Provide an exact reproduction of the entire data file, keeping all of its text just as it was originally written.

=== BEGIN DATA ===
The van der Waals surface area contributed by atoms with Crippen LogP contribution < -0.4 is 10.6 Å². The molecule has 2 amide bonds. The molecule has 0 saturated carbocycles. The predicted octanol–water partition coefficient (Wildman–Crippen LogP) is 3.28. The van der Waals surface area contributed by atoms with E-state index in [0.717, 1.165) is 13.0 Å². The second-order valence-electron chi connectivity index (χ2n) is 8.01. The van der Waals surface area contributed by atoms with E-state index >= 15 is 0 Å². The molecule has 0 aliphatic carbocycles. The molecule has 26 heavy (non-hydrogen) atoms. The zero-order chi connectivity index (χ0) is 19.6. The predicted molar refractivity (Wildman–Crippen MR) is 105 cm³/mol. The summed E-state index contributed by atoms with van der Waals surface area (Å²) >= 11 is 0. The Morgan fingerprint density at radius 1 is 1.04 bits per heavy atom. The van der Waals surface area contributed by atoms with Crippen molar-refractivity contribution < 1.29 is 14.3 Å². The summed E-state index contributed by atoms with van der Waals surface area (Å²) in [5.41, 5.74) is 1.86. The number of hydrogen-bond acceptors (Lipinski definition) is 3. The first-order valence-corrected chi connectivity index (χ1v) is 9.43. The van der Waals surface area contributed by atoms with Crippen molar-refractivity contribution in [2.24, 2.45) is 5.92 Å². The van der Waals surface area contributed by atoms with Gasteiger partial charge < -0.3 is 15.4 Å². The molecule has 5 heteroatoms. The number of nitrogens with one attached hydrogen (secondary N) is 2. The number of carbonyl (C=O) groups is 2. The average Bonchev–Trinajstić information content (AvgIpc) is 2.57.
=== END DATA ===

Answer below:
The van der Waals surface area contributed by atoms with Crippen LogP contribution < -0.4 is 10.6 Å². The molecule has 2 amide bonds. The molecule has 0 saturated carbocycles. The predicted octanol–water partition coefficient (Wildman–Crippen LogP) is 3.28. The van der Waals surface area contributed by atoms with E-state index in [0.717, 1.165) is 13.0 Å². The second-order valence-electron chi connectivity index (χ2n) is 8.01. The van der Waals surface area contributed by atoms with E-state index >= 15 is 0 Å². The molecule has 0 aliphatic carbocycles. The molecule has 26 heavy (non-hydrogen) atoms. The zero-order chi connectivity index (χ0) is 19.6. The predicted molar refractivity (Wildman–Crippen MR) is 105 cm³/mol. The summed E-state index contributed by atoms with van der Waals surface area (Å²) >= 11 is 0. The Morgan fingerprint density at radius 1 is 1.04 bits per heavy atom. The van der Waals surface area contributed by atoms with Crippen molar-refractivity contribution < 1.29 is 14.3 Å². The summed E-state index contributed by atoms with van der Waals surface area (Å²) in [5.41, 5.74) is 1.86. The number of hydrogen-bond acceptors (Lipinski definition) is 3. The first-order valence-corrected chi connectivity index (χ1v) is 9.43. The van der Waals surface area contributed by atoms with Crippen molar-refractivity contribution in [2.24, 2.45) is 5.92 Å². The van der Waals surface area contributed by atoms with Gasteiger partial charge < -0.3 is 15.4 Å². The molecule has 5 heteroatoms. The number of nitrogens with one attached hydrogen (secondary N) is 2. The number of carbonyl (C=O) groups is 2. The average Bonchev–Trinajstić information content (AvgIpc) is 2.57.